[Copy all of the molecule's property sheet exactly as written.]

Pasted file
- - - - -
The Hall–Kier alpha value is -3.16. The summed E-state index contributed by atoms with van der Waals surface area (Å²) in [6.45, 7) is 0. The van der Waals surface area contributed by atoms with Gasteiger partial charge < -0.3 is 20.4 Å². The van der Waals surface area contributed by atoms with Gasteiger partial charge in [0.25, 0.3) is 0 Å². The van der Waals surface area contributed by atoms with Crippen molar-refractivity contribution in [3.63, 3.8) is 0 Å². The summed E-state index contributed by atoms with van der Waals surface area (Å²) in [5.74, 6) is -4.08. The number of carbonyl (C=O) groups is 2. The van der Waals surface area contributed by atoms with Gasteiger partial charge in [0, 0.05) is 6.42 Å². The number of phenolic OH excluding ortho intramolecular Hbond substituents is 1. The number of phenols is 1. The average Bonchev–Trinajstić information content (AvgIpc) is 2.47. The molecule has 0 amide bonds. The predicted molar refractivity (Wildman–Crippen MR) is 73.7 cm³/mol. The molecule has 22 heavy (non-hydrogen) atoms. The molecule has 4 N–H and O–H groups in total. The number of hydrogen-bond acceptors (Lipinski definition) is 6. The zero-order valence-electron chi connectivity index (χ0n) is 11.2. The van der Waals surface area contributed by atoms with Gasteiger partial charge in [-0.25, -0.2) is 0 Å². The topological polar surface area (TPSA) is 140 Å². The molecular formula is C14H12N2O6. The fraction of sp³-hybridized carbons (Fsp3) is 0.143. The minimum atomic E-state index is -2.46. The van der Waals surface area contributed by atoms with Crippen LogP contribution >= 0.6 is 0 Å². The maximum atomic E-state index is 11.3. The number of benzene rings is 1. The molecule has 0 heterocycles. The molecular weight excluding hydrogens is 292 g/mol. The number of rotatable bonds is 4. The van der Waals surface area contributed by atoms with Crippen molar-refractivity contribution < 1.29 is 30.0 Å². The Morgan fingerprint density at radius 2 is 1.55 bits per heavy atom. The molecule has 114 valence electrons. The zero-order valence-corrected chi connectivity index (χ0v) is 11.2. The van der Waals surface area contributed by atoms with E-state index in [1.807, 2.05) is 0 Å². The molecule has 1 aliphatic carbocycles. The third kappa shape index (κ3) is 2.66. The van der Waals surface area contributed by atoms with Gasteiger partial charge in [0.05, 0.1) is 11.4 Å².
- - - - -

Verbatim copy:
The Hall–Kier alpha value is -3.16. The summed E-state index contributed by atoms with van der Waals surface area (Å²) in [6.45, 7) is 0. The van der Waals surface area contributed by atoms with Gasteiger partial charge < -0.3 is 20.4 Å². The van der Waals surface area contributed by atoms with Gasteiger partial charge in [0.25, 0.3) is 0 Å². The van der Waals surface area contributed by atoms with Crippen molar-refractivity contribution in [3.63, 3.8) is 0 Å². The summed E-state index contributed by atoms with van der Waals surface area (Å²) in [5.74, 6) is -4.08. The number of carbonyl (C=O) groups is 2. The van der Waals surface area contributed by atoms with Gasteiger partial charge in [0, 0.05) is 6.42 Å². The number of phenolic OH excluding ortho intramolecular Hbond substituents is 1. The number of phenols is 1. The average Bonchev–Trinajstić information content (AvgIpc) is 2.47. The molecule has 0 amide bonds. The predicted molar refractivity (Wildman–Crippen MR) is 73.7 cm³/mol. The molecule has 22 heavy (non-hydrogen) atoms. The molecule has 4 N–H and O–H groups in total. The number of hydrogen-bond acceptors (Lipinski definition) is 6. The zero-order valence-electron chi connectivity index (χ0n) is 11.2. The van der Waals surface area contributed by atoms with Gasteiger partial charge in [-0.25, -0.2) is 0 Å². The topological polar surface area (TPSA) is 140 Å². The molecular formula is C14H12N2O6. The fraction of sp³-hybridized carbons (Fsp3) is 0.143. The minimum atomic E-state index is -2.46. The van der Waals surface area contributed by atoms with Crippen LogP contribution >= 0.6 is 0 Å². The maximum atomic E-state index is 11.3. The number of benzene rings is 1. The molecule has 0 heterocycles. The molecular weight excluding hydrogens is 292 g/mol. The number of rotatable bonds is 4. The van der Waals surface area contributed by atoms with Crippen molar-refractivity contribution < 1.29 is 30.0 Å². The Morgan fingerprint density at radius 2 is 1.55 bits per heavy atom. The molecule has 114 valence electrons. The zero-order valence-corrected chi connectivity index (χ0v) is 11.2. The van der Waals surface area contributed by atoms with E-state index in [1.807, 2.05) is 0 Å². The molecule has 1 aliphatic carbocycles. The third kappa shape index (κ3) is 2.66. The van der Waals surface area contributed by atoms with Gasteiger partial charge in [0.05, 0.1) is 11.4 Å².